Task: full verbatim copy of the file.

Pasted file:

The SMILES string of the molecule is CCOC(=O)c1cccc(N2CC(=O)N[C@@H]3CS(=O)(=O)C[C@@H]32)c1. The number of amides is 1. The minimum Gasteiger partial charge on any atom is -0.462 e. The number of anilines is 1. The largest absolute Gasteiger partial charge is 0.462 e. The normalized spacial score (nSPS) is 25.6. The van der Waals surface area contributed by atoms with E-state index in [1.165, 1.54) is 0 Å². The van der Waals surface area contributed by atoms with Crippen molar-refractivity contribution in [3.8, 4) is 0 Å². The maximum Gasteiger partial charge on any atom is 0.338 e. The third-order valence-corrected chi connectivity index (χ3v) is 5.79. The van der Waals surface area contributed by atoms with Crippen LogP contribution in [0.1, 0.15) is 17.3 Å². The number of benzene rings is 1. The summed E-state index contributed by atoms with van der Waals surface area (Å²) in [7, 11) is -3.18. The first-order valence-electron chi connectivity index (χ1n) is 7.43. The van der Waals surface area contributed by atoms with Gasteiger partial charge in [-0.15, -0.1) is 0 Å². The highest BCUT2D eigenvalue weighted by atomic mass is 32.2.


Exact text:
The SMILES string of the molecule is CCOC(=O)c1cccc(N2CC(=O)N[C@@H]3CS(=O)(=O)C[C@@H]32)c1. The number of amides is 1. The minimum Gasteiger partial charge on any atom is -0.462 e. The number of anilines is 1. The largest absolute Gasteiger partial charge is 0.462 e. The normalized spacial score (nSPS) is 25.6. The van der Waals surface area contributed by atoms with E-state index in [1.165, 1.54) is 0 Å². The van der Waals surface area contributed by atoms with Crippen molar-refractivity contribution in [3.8, 4) is 0 Å². The maximum Gasteiger partial charge on any atom is 0.338 e. The third-order valence-corrected chi connectivity index (χ3v) is 5.79. The van der Waals surface area contributed by atoms with Crippen LogP contribution in [0.1, 0.15) is 17.3 Å². The number of benzene rings is 1. The summed E-state index contributed by atoms with van der Waals surface area (Å²) in [7, 11) is -3.18. The first-order valence-electron chi connectivity index (χ1n) is 7.43. The van der Waals surface area contributed by atoms with Gasteiger partial charge in [-0.15, -0.1) is 0 Å². The highest BCUT2D eigenvalue weighted by atomic mass is 32.2.